Understanding Color Psychology

Businesses can influence consumers’ emotions through the use of color. Color psychology refers to the correlation between hues and human behavior. Designers use color as a tool to help influence their audience. Your color choice on your packaging, logo, and branding is important and will play a role in the consumer’s purchasing decisions.

Color Theory in Design

Designers implement color theory into every project. It is important o understand that color theory is not necessarily limited to set guidelines or rules, it is changing and dependent on observation and situation.

Colors are separated into three main groups:

  1. Primary
    • Red, yellow, blue
  2. Secondary
    • A mix of primary colors
  3. Tertiary
    • A combination of both, primary and secondary colors

Color in Branding

  1. Natural Association
    • Humans tend to associate colors with where they would see them in nature. Some examples include the color blue’s association with the sky, and green reminds people of foliage and trees. Humans can use color to help detect danger and feel excited from colors.
  2. Psychological or Cultural Association
    • The psychological or cultural association of color refers to how humans recognize colors based on how they were raised, or what they were exposed to. As a business, it is important to understand how your audience interprets colors. For example, in the United States, blue has masculine associations, whereas in China, it is seen as more feminine.

Tips for Using Color Effectively in Branding and Design

  1. Grasp the Basics
    • First, understand what each color in your branding palette pimples. Be sure to choose colors that appeal to your audience and correlate with your brand messaging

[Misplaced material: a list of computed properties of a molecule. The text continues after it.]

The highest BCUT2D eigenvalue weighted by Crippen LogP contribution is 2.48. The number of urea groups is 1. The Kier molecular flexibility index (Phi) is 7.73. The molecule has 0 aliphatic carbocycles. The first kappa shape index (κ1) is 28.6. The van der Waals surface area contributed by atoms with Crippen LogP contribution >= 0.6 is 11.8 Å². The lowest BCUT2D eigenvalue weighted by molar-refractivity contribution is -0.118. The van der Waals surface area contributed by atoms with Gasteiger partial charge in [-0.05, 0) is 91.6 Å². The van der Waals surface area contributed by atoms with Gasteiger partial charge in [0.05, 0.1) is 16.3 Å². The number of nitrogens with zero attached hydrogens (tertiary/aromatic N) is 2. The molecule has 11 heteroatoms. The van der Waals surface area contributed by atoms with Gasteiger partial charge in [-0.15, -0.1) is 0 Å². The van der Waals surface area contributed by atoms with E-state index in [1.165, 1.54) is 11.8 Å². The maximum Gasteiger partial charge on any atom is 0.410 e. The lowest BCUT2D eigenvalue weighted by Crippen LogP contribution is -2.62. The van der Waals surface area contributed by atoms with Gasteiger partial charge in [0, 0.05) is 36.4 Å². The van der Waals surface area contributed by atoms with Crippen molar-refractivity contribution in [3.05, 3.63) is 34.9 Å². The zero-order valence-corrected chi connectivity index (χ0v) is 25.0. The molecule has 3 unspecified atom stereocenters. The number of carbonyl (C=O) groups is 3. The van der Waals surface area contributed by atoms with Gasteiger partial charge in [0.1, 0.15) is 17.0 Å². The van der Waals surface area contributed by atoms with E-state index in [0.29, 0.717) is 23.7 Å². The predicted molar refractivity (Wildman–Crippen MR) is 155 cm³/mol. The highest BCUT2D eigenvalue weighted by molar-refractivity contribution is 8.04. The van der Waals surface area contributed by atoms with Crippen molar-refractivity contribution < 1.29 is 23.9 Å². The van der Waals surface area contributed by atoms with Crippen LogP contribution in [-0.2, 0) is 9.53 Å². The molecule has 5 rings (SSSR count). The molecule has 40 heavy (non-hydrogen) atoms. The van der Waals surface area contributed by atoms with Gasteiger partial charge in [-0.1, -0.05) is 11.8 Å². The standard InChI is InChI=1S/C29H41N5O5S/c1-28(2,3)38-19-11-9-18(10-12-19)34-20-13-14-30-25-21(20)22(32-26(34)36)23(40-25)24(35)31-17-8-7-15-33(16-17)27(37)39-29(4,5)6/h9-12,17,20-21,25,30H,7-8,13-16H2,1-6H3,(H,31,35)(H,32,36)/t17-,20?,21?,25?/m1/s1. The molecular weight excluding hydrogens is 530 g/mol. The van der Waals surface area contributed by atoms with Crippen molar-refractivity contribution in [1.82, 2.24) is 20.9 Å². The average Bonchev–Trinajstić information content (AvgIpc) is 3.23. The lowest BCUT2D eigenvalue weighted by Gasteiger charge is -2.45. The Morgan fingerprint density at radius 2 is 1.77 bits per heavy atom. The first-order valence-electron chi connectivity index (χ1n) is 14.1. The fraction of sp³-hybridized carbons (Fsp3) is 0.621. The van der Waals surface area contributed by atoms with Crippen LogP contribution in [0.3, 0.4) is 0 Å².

2. Consider Emotions
    • Color can be used to convey a certain message and create an atmosphere and mood. Think about the emotion you hope your audience will feel when interacting with your product and design accordingly.
  3. Take Inspiration From Other Brands
    • Take a look at what your competitors are doing to ensure you are setting your brand apart. Be sure the colors you choose highlight your brand’s personality and voice.
  4. A Brand Color Palette is a Must
    • Choose a couple of colors that best represent your brand. Consider the emotions they draw from your consumers and use them across all your branding materials.
  5. Branding Means Consistency
    • Be sure to stay consistent in your branding colors. You must extend these colors to all materials being pushed out and used for your business.
  6. Apply What You Learn From Cultural and Natural Associations
    • Research the colors you want to use in your branding and understand the extent of their meaning and the associations they have with your brand.
  7. Conduct a Focus Group
    • To be sure that your audience responds to your branding colors in the way you want them to, conduct a focus group.

Read more about Color in Branding at medianews4u.com

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Tom Foerstel : Founder & President

Tom Foerstel

Founder & President

Growing up in the San Francisco Bay Area in the 60’s, Tom developed a strong desire to create positive change for people and planet.

He went on to pursue his passion for art and design at Art Center College of Design in Pasadena, California, and worked for design firms in Southern California before moving to Boise, Idaho in the early 80’s. Foerstel Design opened its doors in 1985. Since its inception, the firm has cultivated a bold, happy, forward-looking team focussed on creating distinct and effective work on behalf of their clients.

An integral part of Tom’s philosophy is giving back to the community in which he lives — a company cornerstone that drives Foerstel’s long history of providing pro-bono services to local non-profit humanitarian and arts programs.

One of Tom’s proudest personal achievements is his ability to say Supercalifragilisticexpyalidocious backwards.